First of all, you'll want to look at the control panel and untick the box marked "squelch." It's hiding some important information (like the stack pointer.)
Let's pick this apart, bit by bit:
$80/8D8A 8C 0B 42 STY $420B [$81:420B] A:807F X:320A Y:0001 P:envMxdIzc
$80/8D8A <-- this is the address that contains the code currently being executed.
8C 0B 42 <-- this is the hexadecimal representation of the operation/instruction being performed.
STY $420B <-- this is the mnemonic representation of the operation/instruction being performed (the "command", essentially) along with any relevant parameters.
[$81:420B] <-- this is the effective address being operated on.
A/X/Y: <-- these show the contents of your accumulator (A) and index (X/Y) registers.
P: <-- this shows the status of the processor (various flags.)
In essence, this means that when the SNES executes code at machine address 808D8A, it executes an STY $420B operation (STore Y at $420B). In this case, this means that the contents of the Y index register (Y:0001) gets stored at machine address 81:420B. $420B happens to be a special address that triggers a direct memory transfer (from ROM to RAM, or from RAM to VRAM, usually.)
The other mnemonics are REP (REset Processor bits), TXA (Transfer X to A), and ADC (ADd with Carry). Note the contents of P after the REP #$20 executes - the capital M is now lowercase. More on this in a bit. Note the status of A after the TXA executes - A now contains the exact same thing as X (320A.)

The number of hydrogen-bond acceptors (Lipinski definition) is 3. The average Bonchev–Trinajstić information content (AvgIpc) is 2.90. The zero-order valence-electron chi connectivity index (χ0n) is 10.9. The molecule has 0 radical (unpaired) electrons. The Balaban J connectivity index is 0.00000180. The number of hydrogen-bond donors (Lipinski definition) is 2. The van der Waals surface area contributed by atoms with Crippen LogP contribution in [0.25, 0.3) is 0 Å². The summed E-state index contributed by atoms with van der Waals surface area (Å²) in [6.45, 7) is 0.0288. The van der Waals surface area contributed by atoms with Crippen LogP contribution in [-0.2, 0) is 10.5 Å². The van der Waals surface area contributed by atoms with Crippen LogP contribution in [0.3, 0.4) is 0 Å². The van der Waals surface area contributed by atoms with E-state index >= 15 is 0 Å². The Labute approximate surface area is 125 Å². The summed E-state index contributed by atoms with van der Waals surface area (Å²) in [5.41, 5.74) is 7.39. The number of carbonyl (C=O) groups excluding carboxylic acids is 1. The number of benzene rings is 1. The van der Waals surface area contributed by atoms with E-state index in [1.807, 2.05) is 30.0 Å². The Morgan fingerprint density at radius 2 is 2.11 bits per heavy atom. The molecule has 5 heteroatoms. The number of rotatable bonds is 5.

Now regarding REP and its brother operation SEP (SEt Processor bits). The SNES is famous for being a 16 bit console. Each of the registers A, X, and Y as you can see are four digits. Each digit is representative of four bits - all four together are 16 bits. Huzzah! But it's also important to note that the SNES is not a fast machine, and that performing operations in 16 bits tends to be a tiny bit more costly than performing them in 8 bits from a performance perspective. You don't always need all sixteen bits (and performance aside it's even sometimes helpful to just be operating in 8 bits!) so the designers have given us a way to tell the system to operate in 16 bits (default) or 8 bits. Note that you can set 8-bit mode for A, and for X/Y together, but you can't set it for X and not for Y.
REP #$20 REsets the bit on the Processor that tells the system whether A is 8 or 16 bits; since it's clearing the bit (back to default) A is now 16 bits. This is important, because ADC #$000A (69 0A 00) only works when A is 16 bits. If A is 8 bits (M is set) then the processor will interpret this as ADC #$0A (69 0A) instead, and will treat the 00 as the start of the next instruction. This sort of thing usually causes games to crash.
The bits on P include C (carry flag, affects adding 1 during ADC and its equivalent subtraction operation and is also handy for greater than or less than equivalencies), Z (zero flag, useful for exact is/is not equivalencies), D (decimal flag, which tmk nobody ever uses), X (X/Y 8-bit flag), A (accumulator 8-bit flag), V (result overflow), N (result negative), and E (emulation bit which can only be accessed via special instruction.)
That's a lot of information in a fairly condensed space; hopefully it's some use to you. Good luck!